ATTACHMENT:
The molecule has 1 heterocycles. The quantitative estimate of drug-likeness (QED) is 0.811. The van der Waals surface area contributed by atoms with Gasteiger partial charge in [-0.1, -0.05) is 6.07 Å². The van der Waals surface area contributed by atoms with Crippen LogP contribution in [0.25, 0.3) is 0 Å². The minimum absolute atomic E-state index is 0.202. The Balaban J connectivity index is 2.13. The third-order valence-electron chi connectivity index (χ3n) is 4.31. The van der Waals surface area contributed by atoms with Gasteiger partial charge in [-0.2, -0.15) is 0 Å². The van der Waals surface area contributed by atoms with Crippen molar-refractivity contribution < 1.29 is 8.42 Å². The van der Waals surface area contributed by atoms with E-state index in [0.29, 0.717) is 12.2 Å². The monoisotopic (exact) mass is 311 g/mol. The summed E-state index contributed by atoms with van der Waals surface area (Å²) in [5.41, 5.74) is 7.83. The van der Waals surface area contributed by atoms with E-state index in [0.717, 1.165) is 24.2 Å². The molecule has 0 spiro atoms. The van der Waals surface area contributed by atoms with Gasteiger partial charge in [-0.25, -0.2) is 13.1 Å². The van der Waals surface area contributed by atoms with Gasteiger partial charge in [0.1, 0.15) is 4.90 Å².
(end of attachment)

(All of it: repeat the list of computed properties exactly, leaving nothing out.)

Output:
The molecule has 1 heterocycles. The quantitative estimate of drug-likeness (QED) is 0.811. The van der Waals surface area contributed by atoms with Gasteiger partial charge in [-0.1, -0.05) is 6.07 Å². The van der Waals surface area contributed by atoms with Crippen LogP contribution in [0.25, 0.3) is 0 Å². The minimum absolute atomic E-state index is 0.202. The Balaban J connectivity index is 2.13. The third-order valence-electron chi connectivity index (χ3n) is 4.31. The van der Waals surface area contributed by atoms with Gasteiger partial charge in [-0.2, -0.15) is 0 Å². The van der Waals surface area contributed by atoms with Crippen molar-refractivity contribution < 1.29 is 8.42 Å². The van der Waals surface area contributed by atoms with E-state index in [0.29, 0.717) is 12.2 Å². The monoisotopic (exact) mass is 311 g/mol. The summed E-state index contributed by atoms with van der Waals surface area (Å²) in [5.41, 5.74) is 7.83. The van der Waals surface area contributed by atoms with E-state index in [0.717, 1.165) is 24.2 Å². The molecule has 0 spiro atoms. The van der Waals surface area contributed by atoms with Gasteiger partial charge in [-0.25, -0.2) is 13.1 Å². The van der Waals surface area contributed by atoms with Gasteiger partial charge in [0.1, 0.15) is 4.90 Å².